Thanks for submitting a patch! I have been throwing around the idea of using the "bundled" feature flag listed here: https://github.com/rusqlite/rusqlite#optional-features. I was hesitant to initially because it would force users to have a specific version of SQLite.

It seems to be a rewrite of ngxtop


It does seem to be that except it doesn't "tail log files" like the original (see limitations at the bottom if the readme.

I can work on adding that into the README now.

Hmmm... looks like nothing more than a weblog analyzer. Someone correct me if I'm wrong. It's not "real time" since it can only report on what the web-server has done not what it is doing. AFAIK, nginx has nothing like Apache httpd's mod_status... at least, nothing open source.

If you're in a Kubernetes environment, the NGINX Ingress Controller has a pretty decent set of realtime metrics: https://kubernetes.github.io/ingress-nginx/user-guide/monito...

Which presumably means those metrics are available in the OSS edition somehow...

Open source nginx has stub_status. It's just not very (very not) featureful.


What frustrates me about Apache's mod_status is that it's powered by a normal request handler. If all the child workers are busy, your request for a status report will timeout, even if you're running it locally from the command line. Not super helpful when you're troubleshooting in real time.

Anyone know if there's a "deeper" way to get the same stats info about what Apache is doing without having to basically wait in line with all the other incoming requests?

the latency between weblog and web server is a lot more real time than most things

> This tool is a rewrite of ngxtop to make it more easily installed and hopefully quicker.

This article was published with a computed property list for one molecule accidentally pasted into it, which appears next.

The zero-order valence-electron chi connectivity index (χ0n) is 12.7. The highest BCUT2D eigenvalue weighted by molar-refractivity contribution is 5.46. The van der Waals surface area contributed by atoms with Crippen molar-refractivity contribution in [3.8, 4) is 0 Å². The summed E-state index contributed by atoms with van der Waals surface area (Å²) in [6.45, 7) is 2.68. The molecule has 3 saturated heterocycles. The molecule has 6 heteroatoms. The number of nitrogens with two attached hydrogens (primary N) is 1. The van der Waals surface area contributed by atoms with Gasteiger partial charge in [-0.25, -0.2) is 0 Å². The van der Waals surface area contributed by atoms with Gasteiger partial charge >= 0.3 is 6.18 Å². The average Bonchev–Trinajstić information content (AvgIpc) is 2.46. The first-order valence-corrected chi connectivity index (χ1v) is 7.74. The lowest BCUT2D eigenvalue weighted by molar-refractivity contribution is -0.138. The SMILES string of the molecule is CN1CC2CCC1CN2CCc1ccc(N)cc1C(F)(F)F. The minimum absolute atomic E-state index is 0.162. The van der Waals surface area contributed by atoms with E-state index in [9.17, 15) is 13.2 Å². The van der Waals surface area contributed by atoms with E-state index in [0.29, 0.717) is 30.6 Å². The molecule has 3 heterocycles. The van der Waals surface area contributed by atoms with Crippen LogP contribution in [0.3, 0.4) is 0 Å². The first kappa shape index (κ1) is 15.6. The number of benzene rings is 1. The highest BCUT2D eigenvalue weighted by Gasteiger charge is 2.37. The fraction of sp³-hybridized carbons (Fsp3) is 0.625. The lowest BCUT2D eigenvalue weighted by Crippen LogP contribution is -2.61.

Why make a whole new tool with limitations instead of improving the existing one?

Original maintainers of a project probably wouldn't just accept a PR of a complete rewrite.

Might also be an exercise in learning.

Interesting, but I would have thought "top" for nginx would be a tool that shows you all the connections, paths, and resource usage live, like the "top" command. Is there a tool that does that?

How does this compare to goaccess? Similar tool that I've used briefly. One issue I had was how complicated it was, I'm assuming since this is nginx specific it's simpler.

I made something similar in Python [0], but for parsing the error_log directive. Just for the odd time you need to parse that.

[0] https://github.com/madsmtm/nginx-error-log

>a rewrite of ngxtop to make it more easily installed and hopefully quicker.

What world does this guy live in that a program in Rust is easier to get running on any random machine than python script?

I've never had issues shipping Rust binaries to people, unlike in Python where they usually have to install dependencies.

I had the vague sense that it was as easy to cross-compile rust binaries as it is for go.

Distributing single binary would be easier, but `cargo install xyz` seems harder than python script

I made a new GitHub release with binaries for Mac and Linux pretty recently. In this sense, you can just download the binary and get up and running.